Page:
Dunning: "Mr. Hyde, I must ask you again. Who are you?"
Hyde:"Like I said, pal. Just a salesman."
Hotel Dusk: Room 215 (Wish Room: Angel's Memory in Japan) is an Adventure Game for the Nintendo DS. In it you play as an ex-cop, Kyle Hyde, who arrives in a small hotel in the middle of nowhere — the eponymous Hotel Dusk. Kyle left the force after shooting Brian Bradley, his former partner who betrayed him and joined a criminal syndicate. Bradley's body was never found, but Kyle is sure that Bradley is alive and is searching for him, hoping to understand what happened.Kyle soon runs into the staff and residents of the hotel. There's the initially bratty kid with her father, an old lady who wears an eye patch, a girl wearing white who doesn't speak, and many others. All have tragic secrets hidden in their pasts, which is not a surprise in a game like this, and these secrets start to lead Kyle closer to finding Bradley.The game can be played almost entirely with the touch-screen of the DS and, in some of the puzzles you have to solve, uses some of the more unconventional abilities of the machine (remember that puzzle in The Legend of Zelda: Phantom Hourglass that took you an hour to solve? Hotel Dusk did it first, and twice). You move around the hotel as Kyle, pick up things and speak with other characters, asking them questions. The game is divided into ten chapters, each culminating in interrogation of one of the characters. A game over can result by asking the wrong questions or by being caught doing something you shouldn't do. (It is a hotel, so you shouldn't wander around in the kitchen or other areas marked 'Staff Only', but usually this just gets you some angry looks. Lucky you.)Visually, backgrounds are in 3D and fully coloured, but the characters are in 2D and most of the time black and white. There is no voice-acting, but background music is on most of time and different characters and situations have their own theme-tunes.A sequel was released in early 2010 titled Last Window: Midnight Promise, again featuring Kyle, now in Los Angeles in 1980.The Another Code series takes place in the same universe, twenty-five years later.
Chronic Hero Syndrome: Kyle just can't help but help. One of his monologues in the first game calls it a hold-over from his cop days.
The Confidant: Kyle Hyde. He lampshades it at one point by asking Louie why everyone wants to dump their problems on him.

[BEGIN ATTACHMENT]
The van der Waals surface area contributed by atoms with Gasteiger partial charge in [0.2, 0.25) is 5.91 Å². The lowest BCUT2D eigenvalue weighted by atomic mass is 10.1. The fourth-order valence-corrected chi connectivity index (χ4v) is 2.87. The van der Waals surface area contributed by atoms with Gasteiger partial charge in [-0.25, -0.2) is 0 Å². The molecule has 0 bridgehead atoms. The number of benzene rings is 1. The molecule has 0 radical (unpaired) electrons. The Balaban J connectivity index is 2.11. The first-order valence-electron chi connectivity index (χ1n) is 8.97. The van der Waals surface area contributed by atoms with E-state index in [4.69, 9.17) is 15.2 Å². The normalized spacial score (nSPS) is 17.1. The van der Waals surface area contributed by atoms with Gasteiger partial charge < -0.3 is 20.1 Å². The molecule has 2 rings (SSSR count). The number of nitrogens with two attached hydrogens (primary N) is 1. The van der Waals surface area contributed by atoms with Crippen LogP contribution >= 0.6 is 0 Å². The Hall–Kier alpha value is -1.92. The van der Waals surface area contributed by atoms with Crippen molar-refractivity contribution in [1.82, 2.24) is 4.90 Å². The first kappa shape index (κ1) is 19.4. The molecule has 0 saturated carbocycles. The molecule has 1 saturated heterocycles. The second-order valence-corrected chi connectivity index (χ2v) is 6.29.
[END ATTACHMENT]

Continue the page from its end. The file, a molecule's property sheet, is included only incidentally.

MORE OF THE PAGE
Continuity Nod: There are a lot of them to Hotel Dusk in Last Window and both games feature some Shout Outs to the Another Code games that indicate that the games take place in the same world, which was later confirmed in an interview.
Contrived Coincidence: All these people connected to each other in some way meeting in the same place on the same day can be a bit ridiculous.
Guide Dang It: Both games have their moments, but especially in Hotel Dusk where it's easy to forget what you were doing and get stuck.
It's a Wonderful Failure: Whenever you get a game over in either game, Kyle will flash back to the exact moment he screwed up, bar one or two exceptions, namely dying in the basement in Hotel Dusk and getting knocked out again on the fourth floor in Last Window.
Jigsaw Puzzle Plot: Very little is spelled out until the end. Half the fun is figuring it out.
Locked Door: As the adventures take place in buildings with private rooms, this is inevitable. You can normally get in just by knocking and having the person inside let you, but there are occasions where you can either slip by or acquire the key.
Moon Logic Puzzle: Some of the odder puzzles require a little thinking with the features of the DS.
Multiple Endings: The main part of the ending is usually the same, but you can gain extended snippets for each individual if you treated them well.
Slightly eased in the second game, where you can review previous conversations for a hint.
One Degree of Separation: Every guest staying at Hotel Dusk tonight is connected to Kyle, Bradley, and/or one of the other guests. No exceptions.
One-Hit-Point Wonder: If you get even one question wrong in an interrogation segment (save for one question involving Martin's signature), you're pretty much dead in the water. It's like Ace Attorney's Psyche-Lock sequences, only with no Life Meter.
Early confrontations will let you get one or two questions wrong and still complete the interrogation successfully, but by chapter 6 or 7 or so this trope is in full force.
The track (in the first game) that plays during the final chapter, where you finally figure out the whole mystery is called "The Last Sleep" which undoubtedly references The Big Sleep by none other than Raymond Chandler.
Soapland Christmas: The first game takes place slightly after, but it still has some effect on the plot. The second takes place before, during and after Christmas.
Sound Test: The jukebox in the bar of the first game or the cafe of the second.
The Stinger: Mostly to wrap up some unfinished plot points. Finish the first game without getting anyone angry on a New Game+, and you get an extra ending scene providing closure for two of the characters.
What Could Have Been: Game designer Rika Suzuki once commented she would like to have seen Ashley from Another Code and Kyle Hyde meet up, presumably in a crossover game. Sadly, with the company of both games having gone under, it will never be.
You Lose at Zero Trust: Justified, as you need to learn about everyone in order to get to the bottom of the mysteries.